WEST HAM (4-2-3-1)ADRIAN,JENKINSON, TOMKINS, COLLINS, CRESSWELL,KOUYATE, NOBLE,MOSES, LANZINI, PAYET,SAKHOCHELSEA (4-2-3-1)COSTA,PEDRO, LOFTUS-CHEEK, WILLIAN,FABREGAS, RAMIRES,BABA, TERRY, ZOUMA, AZPILICUATA,BEGOVICWest Ham United boast the best away record in the Barclays Premier League, winning four and drawing one of five games on the road, but at home, the Hammers have won only once, against Newcastle.On the road, however, they have won at Arsenal, Liverpool, Manchester City and Crystal Palace and currently sit in fourth place – eight places higher than 12th-placed Chelsea.Chelsea have won just once away from home, at West Bromwich Albion, and on Tuesday, they drew 0-0 with Dynamo Kiev in Ukraine in the Champions League.Last weekend’s 2-0 win over Aston Villa was their first victory in three games. The Blues have a good recent record against West Ham; they are unbeaten in their last five clashes with the Hammers, winning the last four including both games last season.Chelsea’s record at the Boleyn Ground in recent seasons has also been impressive with only one defeat (in December 2012) in their last nine visits, while also winning seven.
The well-researched editorial in this newspaper on November 14 this year titled ‘Horace Burrell needs to shape up’ has elicited the expected response/defence from the general secretary of the Jamaica Football Federation (JFF). The general secretary uses a lot of space to: – (a) remind us of our qualification to the 1998 World Cup finals; – (b) to gloss over the inability of the JFF to finalise ‘draft’ contracts with the players after months and months of ‘discussion’; – (c) refuses to acknowledge the disrespect shown to a reporter (and indeed the nation) in the flippant response of the president to queries regarding a shouting match during a meeting of the squad and the president before a practice at the National Stadium prior to the home game against Panama; – (d) blames FIFA for the lack of published financials of the JFF; – and (e) ignores the fact that the present international rating of Jamaica done by FIFA negates the possibility of native Jamaicans of acceptable standard being able to obtain contracts to play in the prestigious English Premier League. It should be obvious to the hierarchy of the JFF that the constant use of the formula that enabled us to qualify for the finals of the World Cup many, many years ago (use locals to qualify for the preliminary stages of the qualification competition, then travel around the world to any country where a footballer whose ancestors have a Jamaican connection and try to persuade them to represent our country a few weeks before match time) is not working and will not work. What is needed is for the JFF to develop and BUILD local football and footballers by recognising talent, contracting them, and then giving them the opportunity to develop by playing games against superior teams. These local footballers are more likely to have Jamaica’s interest at heart when their skills are required for important games and the ‘money short’. Captain Horace Burrell has done well as the leader of Jamaica’s football in the past. We now need a new way of thinking and vision, as football in Jamaica desperately needs to identify and harness the skills paraded by our teenagers in local competitions.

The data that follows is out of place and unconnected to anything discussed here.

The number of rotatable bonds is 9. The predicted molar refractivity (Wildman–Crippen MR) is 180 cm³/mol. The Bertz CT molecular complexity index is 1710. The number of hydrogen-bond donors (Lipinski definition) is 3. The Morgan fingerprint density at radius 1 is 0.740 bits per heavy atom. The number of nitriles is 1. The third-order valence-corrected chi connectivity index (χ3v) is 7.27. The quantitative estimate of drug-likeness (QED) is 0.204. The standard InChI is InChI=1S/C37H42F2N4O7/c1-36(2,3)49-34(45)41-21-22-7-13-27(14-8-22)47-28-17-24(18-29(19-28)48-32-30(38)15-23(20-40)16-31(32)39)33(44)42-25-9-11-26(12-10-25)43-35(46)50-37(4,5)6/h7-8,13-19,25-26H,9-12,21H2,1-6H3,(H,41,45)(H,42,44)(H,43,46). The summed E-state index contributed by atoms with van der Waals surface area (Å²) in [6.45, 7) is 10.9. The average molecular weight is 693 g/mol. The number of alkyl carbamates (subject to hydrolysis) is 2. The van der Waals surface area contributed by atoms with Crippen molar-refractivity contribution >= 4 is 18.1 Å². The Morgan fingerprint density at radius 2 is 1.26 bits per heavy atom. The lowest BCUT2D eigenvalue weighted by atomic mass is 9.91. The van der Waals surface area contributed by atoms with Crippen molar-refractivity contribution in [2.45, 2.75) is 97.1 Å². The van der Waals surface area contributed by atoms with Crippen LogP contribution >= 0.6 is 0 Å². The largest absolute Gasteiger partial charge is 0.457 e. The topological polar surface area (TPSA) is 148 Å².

There were also some good results in the field with Vere’s Class Three athlete Brittany Anderson leading the way in the long jump. Despite competing in a strong headwind, she produced 5.75m to win the event ahead of the Edwin Allen duo of Lotiva Brown, 5.59m, and Danae Bailey, 5.39m. It was one-two for Hydel in the girls’ triple jump open as Britney Kerr won with 12.25m ahead of teammate Samara Spencer (12.08m), with third going to Cathilee Mullings (Holmwood), 11.92m. St Jago’s Romario Douglas captured the Class One high jump with 2.05m ahead of Old Harbour’s Ryan Brown, with 1.95m, with third going to Tony Haughton, also of St Jago, with 1.85m. At press time last night, defending girls’ champion Edwin Allen were in front with 101 points, followed by Hydel (57), Vere Technical (45), Holmwood (35.5) and St Jago (26). On the male side, former champions St Jago (90 points) had a commanding lead. Edwin Allen (33), Clarendon College (25), Old Harbour (14) and Glenmuir (14) completed the top five. The championships will come to an end today. EDWIN Allen’s Shannon Kallawan and St Jago’s Timor Barrett stole the show on yesterday’s opening day of the Digicel-sponsored Central Championships at GC Foster College of Physical Education and Sports, as both recorded lifetime bests in winning the Open 400m hurdles event. After producing two sub-60-second clockings in her two races so far this season, Kallawan was in devastating form in the second section of the girls’ Open 400m hurdles final. In a very competitive race, which included four athletes who have gone sub 60 seconds so far this season, Kallawan, despite pressure most of the way from Vere’s 15-year-old Sanique Walker found extra gear over the final hurdle to record an impressive 57.20-second win. It was also a career best for Walker, as she clocked 58.93 for second, with Shian Salmon (Hydel), who won Section One, third overall in 1:01.30. Barrett clocked his second sub-53-second time this season as he made a late surge in the final 100m to get by early leader Ryan Holmes (Edwin Allen) to clock 52.26 seconds. Holmes ran a personal best of 52.70 seconds for the runner-up spot, with third going to Manchester High’s Nicholas Alexander, who won heat two in 55.19 seconds. “I am very pleased with my time today as I was following the instructions of my coach to execute well,” said Barrett, who stated that he is looking forward to the remainder of the season. GOODRESULTS